- Question 10:
The Government has alleged that the Paranagama Report agrees with the Channel 4 video allegations. Is that true?
Not at all. It is a deliberate misreading of the Paranagama Report. At paragraph 428, the Paranagama Report states explicitly “ the authenticity of the video footage is not an issue that the Commission can resolve…”.
If, of course, the authenticity of the video is proved, that would establish a prima facia case. The Paranagama Commission goes on to advocate that there should be a proper judicial inquiry.
Indeed the very same was suggested by the LLRC report, which called for an independent investigation. Thus to say that the Paranagama Commission has validated the genuineness of the Channel 4 footage is false. Because if it had, what would be the necessity to call for an inquiry to ascertain the authenticity of the footage? Indeed the Paranagama Commission criticizes Channel 4 in paragraph 432 (page 105) for failing to supply the original film footage. Why would the Paranagama Commission do this, if it had accepted the film footage as authentic?
- Question 11
What is the link between the OISL report and the Darusman Report with respect to the gravity of the allegations made against Sri Lanka?
The answer to this question is to be found in paragraph 22 (page 8) of the OISL report which reads as follows: “ Another key source of information was the United Nation’s Secretary General’s panel of experts headed by Mazuki Darusmann with experts Yasmin Sooka and Steven Ratner.”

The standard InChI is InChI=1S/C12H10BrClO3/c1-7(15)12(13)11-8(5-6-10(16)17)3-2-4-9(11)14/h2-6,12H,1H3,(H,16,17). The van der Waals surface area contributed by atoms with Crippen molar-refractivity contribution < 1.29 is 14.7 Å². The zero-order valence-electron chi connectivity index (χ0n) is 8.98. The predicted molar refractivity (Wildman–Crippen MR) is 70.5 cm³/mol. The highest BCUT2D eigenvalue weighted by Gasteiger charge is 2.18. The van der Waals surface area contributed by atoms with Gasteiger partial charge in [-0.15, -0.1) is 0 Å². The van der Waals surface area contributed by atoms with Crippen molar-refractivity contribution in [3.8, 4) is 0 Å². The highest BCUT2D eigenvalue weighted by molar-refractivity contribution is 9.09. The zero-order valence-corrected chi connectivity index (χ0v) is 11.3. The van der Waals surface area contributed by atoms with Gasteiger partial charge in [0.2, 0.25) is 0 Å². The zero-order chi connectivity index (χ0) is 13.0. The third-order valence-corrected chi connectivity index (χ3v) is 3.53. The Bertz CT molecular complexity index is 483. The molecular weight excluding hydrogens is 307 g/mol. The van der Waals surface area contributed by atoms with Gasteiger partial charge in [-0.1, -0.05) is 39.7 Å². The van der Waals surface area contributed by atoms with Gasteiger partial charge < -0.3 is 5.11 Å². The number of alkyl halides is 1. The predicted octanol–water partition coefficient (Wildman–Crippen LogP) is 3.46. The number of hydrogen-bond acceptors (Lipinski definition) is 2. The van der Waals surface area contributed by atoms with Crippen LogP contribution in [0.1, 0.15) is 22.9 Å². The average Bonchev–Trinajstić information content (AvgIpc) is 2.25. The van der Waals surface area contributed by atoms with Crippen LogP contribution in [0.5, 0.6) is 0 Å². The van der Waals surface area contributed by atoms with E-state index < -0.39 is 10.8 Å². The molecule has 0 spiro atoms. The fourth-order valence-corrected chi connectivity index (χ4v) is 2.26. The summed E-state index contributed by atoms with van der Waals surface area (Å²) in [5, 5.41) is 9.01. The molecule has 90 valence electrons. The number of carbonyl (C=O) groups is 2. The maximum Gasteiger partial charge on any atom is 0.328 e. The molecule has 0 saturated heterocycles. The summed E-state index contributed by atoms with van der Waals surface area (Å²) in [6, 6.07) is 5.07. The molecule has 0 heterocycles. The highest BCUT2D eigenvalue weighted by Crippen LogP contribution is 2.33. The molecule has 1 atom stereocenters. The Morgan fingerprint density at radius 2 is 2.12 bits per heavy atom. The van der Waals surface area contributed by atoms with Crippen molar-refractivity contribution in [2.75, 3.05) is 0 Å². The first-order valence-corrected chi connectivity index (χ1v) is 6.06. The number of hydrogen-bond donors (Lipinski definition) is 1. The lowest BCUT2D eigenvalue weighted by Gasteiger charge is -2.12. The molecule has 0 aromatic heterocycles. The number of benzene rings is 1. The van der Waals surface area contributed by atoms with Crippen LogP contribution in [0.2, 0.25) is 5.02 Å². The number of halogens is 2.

Thus, it is quite clear, that the OISL report is firmly grounded in the grave allegations made by the Darusman Report. Therefore it raises the question as to why the Paranagama Commission 2nd Mandate Report which dealt with most of the allegations in the Darusman Report was not tabled in Geneva by the Government.
In addition to that, the OISL report has been prepared during a period when the co-author of the Darusman Report, Yasmin Sooka has also provided additional independent reports against the present Government of Sri Lanka, under the heading of “ Torture and Sexual Abuse Under the New Government in Sri Lanka”. The reason to target both the past and present Government of Sri Lanka is a deliberate strategy by those wanting to establish a separate state in Sri Lanka, as they want to use the UN process to create the impression that regardless of who is in power, the minority community is targeted deliberately as part of an overarching plan to intimidate, torture, and kill civilians. Once again it underlines the question, why did the Government not table the Paranagama 2nd Mandate Report in Geneva, when it also addressed this very issue in a very neutral and detached way.
- Question 12
When the Darusman Report alleged the killing of upto 40,000 civilians in the final stages of the war and the 2nd Paranagama Mandate Report deals with this so effectively, the question is raised once again as to why the Government failed to table the Paranagama Report in Geneva?